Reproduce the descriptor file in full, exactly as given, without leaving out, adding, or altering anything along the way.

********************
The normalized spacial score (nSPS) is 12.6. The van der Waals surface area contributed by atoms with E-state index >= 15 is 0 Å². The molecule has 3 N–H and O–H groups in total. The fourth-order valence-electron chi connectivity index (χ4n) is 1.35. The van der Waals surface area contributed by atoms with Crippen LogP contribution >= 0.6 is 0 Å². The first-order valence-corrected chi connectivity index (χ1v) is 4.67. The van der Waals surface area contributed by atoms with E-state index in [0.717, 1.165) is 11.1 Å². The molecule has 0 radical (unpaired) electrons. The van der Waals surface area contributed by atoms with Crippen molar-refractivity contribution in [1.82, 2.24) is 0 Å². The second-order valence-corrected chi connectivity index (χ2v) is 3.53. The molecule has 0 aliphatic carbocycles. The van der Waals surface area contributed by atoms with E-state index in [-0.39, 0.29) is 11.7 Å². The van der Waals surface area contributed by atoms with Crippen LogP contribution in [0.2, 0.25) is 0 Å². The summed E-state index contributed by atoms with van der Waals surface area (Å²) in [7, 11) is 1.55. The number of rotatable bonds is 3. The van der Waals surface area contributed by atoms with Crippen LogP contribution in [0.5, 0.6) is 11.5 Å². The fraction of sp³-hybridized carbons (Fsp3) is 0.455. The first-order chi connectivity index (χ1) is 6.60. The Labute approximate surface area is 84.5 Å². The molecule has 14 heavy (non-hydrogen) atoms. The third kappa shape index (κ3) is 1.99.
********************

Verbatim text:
The normalized spacial score (nSPS) is 12.6. The van der Waals surface area contributed by atoms with E-state index >= 15 is 0 Å². The molecule has 3 N–H and O–H groups in total. The fourth-order valence-electron chi connectivity index (χ4n) is 1.35. The van der Waals surface area contributed by atoms with Crippen LogP contribution >= 0.6 is 0 Å². The first-order valence-corrected chi connectivity index (χ1v) is 4.67. The van der Waals surface area contributed by atoms with E-state index in [0.717, 1.165) is 11.1 Å². The molecule has 0 radical (unpaired) electrons. The van der Waals surface area contributed by atoms with Crippen molar-refractivity contribution in [1.82, 2.24) is 0 Å². The second-order valence-corrected chi connectivity index (χ2v) is 3.53. The molecule has 0 aliphatic carbocycles. The van der Waals surface area contributed by atoms with E-state index in [-0.39, 0.29) is 11.7 Å². The van der Waals surface area contributed by atoms with Crippen LogP contribution in [0.2, 0.25) is 0 Å². The summed E-state index contributed by atoms with van der Waals surface area (Å²) in [7, 11) is 1.55. The number of rotatable bonds is 3. The van der Waals surface area contributed by atoms with Crippen LogP contribution in [0.5, 0.6) is 11.5 Å². The fraction of sp³-hybridized carbons (Fsp3) is 0.455. The first-order chi connectivity index (χ1) is 6.60. The Labute approximate surface area is 84.5 Å². The molecule has 14 heavy (non-hydrogen) atoms. The third kappa shape index (κ3) is 1.99.